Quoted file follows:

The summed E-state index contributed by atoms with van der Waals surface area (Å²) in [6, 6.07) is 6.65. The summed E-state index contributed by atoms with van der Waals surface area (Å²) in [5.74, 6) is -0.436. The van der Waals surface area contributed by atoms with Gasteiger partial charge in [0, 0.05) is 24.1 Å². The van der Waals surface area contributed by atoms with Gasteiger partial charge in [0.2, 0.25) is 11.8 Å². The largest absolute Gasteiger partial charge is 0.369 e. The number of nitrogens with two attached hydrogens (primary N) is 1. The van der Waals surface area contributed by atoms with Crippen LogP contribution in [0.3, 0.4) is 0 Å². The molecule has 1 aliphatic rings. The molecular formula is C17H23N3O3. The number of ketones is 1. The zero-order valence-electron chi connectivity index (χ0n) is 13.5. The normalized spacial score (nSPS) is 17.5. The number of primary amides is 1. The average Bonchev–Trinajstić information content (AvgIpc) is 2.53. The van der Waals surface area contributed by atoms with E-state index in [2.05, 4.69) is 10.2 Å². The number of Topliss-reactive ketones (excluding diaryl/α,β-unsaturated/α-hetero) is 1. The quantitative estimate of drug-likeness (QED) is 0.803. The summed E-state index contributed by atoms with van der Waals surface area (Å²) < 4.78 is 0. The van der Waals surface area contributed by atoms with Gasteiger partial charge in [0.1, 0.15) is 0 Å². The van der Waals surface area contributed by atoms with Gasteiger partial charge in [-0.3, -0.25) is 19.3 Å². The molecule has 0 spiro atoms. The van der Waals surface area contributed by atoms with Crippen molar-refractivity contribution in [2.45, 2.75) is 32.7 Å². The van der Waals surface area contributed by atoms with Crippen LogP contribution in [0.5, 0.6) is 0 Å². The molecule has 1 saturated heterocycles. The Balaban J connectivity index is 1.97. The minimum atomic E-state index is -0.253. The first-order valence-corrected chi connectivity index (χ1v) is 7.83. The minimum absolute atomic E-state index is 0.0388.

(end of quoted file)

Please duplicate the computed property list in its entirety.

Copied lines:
The summed E-state index contributed by atoms with van der Waals surface area (Å²) in [6, 6.07) is 6.65. The summed E-state index contributed by atoms with van der Waals surface area (Å²) in [5.74, 6) is -0.436. The van der Waals surface area contributed by atoms with Gasteiger partial charge in [0, 0.05) is 24.1 Å². The van der Waals surface area contributed by atoms with Gasteiger partial charge in [0.2, 0.25) is 11.8 Å². The largest absolute Gasteiger partial charge is 0.369 e. The number of nitrogens with two attached hydrogens (primary N) is 1. The van der Waals surface area contributed by atoms with Crippen LogP contribution in [0.3, 0.4) is 0 Å². The molecule has 1 aliphatic rings. The molecular formula is C17H23N3O3. The number of ketones is 1. The zero-order valence-electron chi connectivity index (χ0n) is 13.5. The normalized spacial score (nSPS) is 17.5. The number of primary amides is 1. The average Bonchev–Trinajstić information content (AvgIpc) is 2.53. The van der Waals surface area contributed by atoms with E-state index in [2.05, 4.69) is 10.2 Å². The number of Topliss-reactive ketones (excluding diaryl/α,β-unsaturated/α-hetero) is 1. The quantitative estimate of drug-likeness (QED) is 0.803. The summed E-state index contributed by atoms with van der Waals surface area (Å²) < 4.78 is 0. The van der Waals surface area contributed by atoms with Gasteiger partial charge in [0.1, 0.15) is 0 Å². The van der Waals surface area contributed by atoms with Gasteiger partial charge in [-0.3, -0.25) is 19.3 Å². The molecule has 0 spiro atoms. The van der Waals surface area contributed by atoms with Crippen molar-refractivity contribution in [2.45, 2.75) is 32.7 Å². The van der Waals surface area contributed by atoms with Crippen LogP contribution in [0.5, 0.6) is 0 Å². The molecule has 1 saturated heterocycles. The Balaban J connectivity index is 1.97. The minimum atomic E-state index is -0.253. The first-order valence-corrected chi connectivity index (χ1v) is 7.83. The minimum absolute atomic E-state index is 0.0388.